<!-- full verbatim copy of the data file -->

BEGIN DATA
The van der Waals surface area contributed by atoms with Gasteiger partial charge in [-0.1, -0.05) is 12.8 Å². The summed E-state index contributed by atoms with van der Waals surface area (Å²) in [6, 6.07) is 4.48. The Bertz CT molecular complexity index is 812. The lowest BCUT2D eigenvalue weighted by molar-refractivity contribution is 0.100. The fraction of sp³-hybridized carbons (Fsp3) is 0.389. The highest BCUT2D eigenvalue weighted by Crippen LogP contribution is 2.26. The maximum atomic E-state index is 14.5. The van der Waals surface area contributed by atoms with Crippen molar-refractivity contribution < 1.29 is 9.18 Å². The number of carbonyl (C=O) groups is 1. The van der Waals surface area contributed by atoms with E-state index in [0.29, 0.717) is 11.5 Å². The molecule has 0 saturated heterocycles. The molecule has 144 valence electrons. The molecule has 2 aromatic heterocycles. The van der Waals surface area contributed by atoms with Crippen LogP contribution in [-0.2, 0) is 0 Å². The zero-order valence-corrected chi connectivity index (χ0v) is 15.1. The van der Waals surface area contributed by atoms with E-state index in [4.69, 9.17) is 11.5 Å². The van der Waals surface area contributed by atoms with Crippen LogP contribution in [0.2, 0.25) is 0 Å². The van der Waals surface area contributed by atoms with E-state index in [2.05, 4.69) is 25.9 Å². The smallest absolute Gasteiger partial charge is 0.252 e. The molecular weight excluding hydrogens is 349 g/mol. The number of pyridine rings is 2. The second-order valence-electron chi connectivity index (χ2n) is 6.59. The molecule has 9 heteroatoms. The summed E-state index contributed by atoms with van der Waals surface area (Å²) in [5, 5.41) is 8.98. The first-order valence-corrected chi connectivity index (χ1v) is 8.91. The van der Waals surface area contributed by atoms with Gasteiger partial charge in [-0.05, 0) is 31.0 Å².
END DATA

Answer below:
The van der Waals surface area contributed by atoms with Gasteiger partial charge in [-0.1, -0.05) is 12.8 Å². The summed E-state index contributed by atoms with van der Waals surface area (Å²) in [6, 6.07) is 4.48. The Bertz CT molecular complexity index is 812. The lowest BCUT2D eigenvalue weighted by molar-refractivity contribution is 0.100. The fraction of sp³-hybridized carbons (Fsp3) is 0.389. The highest BCUT2D eigenvalue weighted by Crippen LogP contribution is 2.26. The maximum atomic E-state index is 14.5. The van der Waals surface area contributed by atoms with Crippen molar-refractivity contribution < 1.29 is 9.18 Å². The number of carbonyl (C=O) groups is 1. The van der Waals surface area contributed by atoms with E-state index in [0.29, 0.717) is 11.5 Å². The molecule has 0 saturated heterocycles. The molecule has 144 valence electrons. The molecule has 2 aromatic heterocycles. The van der Waals surface area contributed by atoms with Crippen LogP contribution in [-0.2, 0) is 0 Å². The zero-order valence-corrected chi connectivity index (χ0v) is 15.1. The van der Waals surface area contributed by atoms with E-state index in [4.69, 9.17) is 11.5 Å². The van der Waals surface area contributed by atoms with Crippen LogP contribution in [0.2, 0.25) is 0 Å². The van der Waals surface area contributed by atoms with E-state index in [2.05, 4.69) is 25.9 Å². The smallest absolute Gasteiger partial charge is 0.252 e. The molecular weight excluding hydrogens is 349 g/mol. The number of pyridine rings is 2. The second-order valence-electron chi connectivity index (χ2n) is 6.59. The molecule has 9 heteroatoms. The summed E-state index contributed by atoms with van der Waals surface area (Å²) in [5, 5.41) is 8.98. The first-order valence-corrected chi connectivity index (χ1v) is 8.91. The van der Waals surface area contributed by atoms with Gasteiger partial charge in [-0.05, 0) is 31.0 Å².